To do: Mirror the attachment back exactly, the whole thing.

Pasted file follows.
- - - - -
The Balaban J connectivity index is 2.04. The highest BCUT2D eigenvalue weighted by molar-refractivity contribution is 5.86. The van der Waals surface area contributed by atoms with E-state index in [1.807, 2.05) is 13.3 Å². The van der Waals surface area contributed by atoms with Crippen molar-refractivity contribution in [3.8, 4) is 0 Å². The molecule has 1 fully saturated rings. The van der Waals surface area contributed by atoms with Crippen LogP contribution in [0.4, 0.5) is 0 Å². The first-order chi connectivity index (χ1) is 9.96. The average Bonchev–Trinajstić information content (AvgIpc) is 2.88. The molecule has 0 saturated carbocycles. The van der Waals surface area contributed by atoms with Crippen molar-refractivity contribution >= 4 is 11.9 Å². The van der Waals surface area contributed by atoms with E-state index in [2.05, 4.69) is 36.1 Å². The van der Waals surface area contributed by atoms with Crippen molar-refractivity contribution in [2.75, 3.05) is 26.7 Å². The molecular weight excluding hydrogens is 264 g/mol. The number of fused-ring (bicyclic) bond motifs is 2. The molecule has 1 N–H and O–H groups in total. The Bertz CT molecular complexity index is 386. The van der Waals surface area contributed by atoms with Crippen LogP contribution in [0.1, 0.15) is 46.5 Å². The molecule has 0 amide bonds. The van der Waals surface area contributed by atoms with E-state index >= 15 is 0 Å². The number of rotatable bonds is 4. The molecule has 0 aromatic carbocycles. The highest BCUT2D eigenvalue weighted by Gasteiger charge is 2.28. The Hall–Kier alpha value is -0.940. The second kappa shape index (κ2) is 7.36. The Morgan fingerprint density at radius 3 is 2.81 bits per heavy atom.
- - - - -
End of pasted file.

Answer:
The Balaban J connectivity index is 2.04. The highest BCUT2D eigenvalue weighted by molar-refractivity contribution is 5.86. The van der Waals surface area contributed by atoms with E-state index in [1.807, 2.05) is 13.3 Å². The van der Waals surface area contributed by atoms with Crippen molar-refractivity contribution in [3.8, 4) is 0 Å². The molecule has 1 fully saturated rings. The van der Waals surface area contributed by atoms with Crippen LogP contribution in [0.4, 0.5) is 0 Å². The first-order chi connectivity index (χ1) is 9.96. The average Bonchev–Trinajstić information content (AvgIpc) is 2.88. The molecule has 0 saturated carbocycles. The van der Waals surface area contributed by atoms with Crippen molar-refractivity contribution >= 4 is 11.9 Å². The van der Waals surface area contributed by atoms with E-state index in [2.05, 4.69) is 36.1 Å². The van der Waals surface area contributed by atoms with Crippen molar-refractivity contribution in [2.75, 3.05) is 26.7 Å². The molecular weight excluding hydrogens is 264 g/mol. The number of fused-ring (bicyclic) bond motifs is 2. The molecule has 1 N–H and O–H groups in total. The Bertz CT molecular complexity index is 386. The van der Waals surface area contributed by atoms with Crippen LogP contribution in [0.1, 0.15) is 46.5 Å². The molecule has 0 amide bonds. The van der Waals surface area contributed by atoms with E-state index >= 15 is 0 Å². The number of rotatable bonds is 4. The molecule has 0 aromatic carbocycles. The highest BCUT2D eigenvalue weighted by Gasteiger charge is 2.28. The Hall–Kier alpha value is -0.940. The second kappa shape index (κ2) is 7.36. The Morgan fingerprint density at radius 3 is 2.81 bits per heavy atom.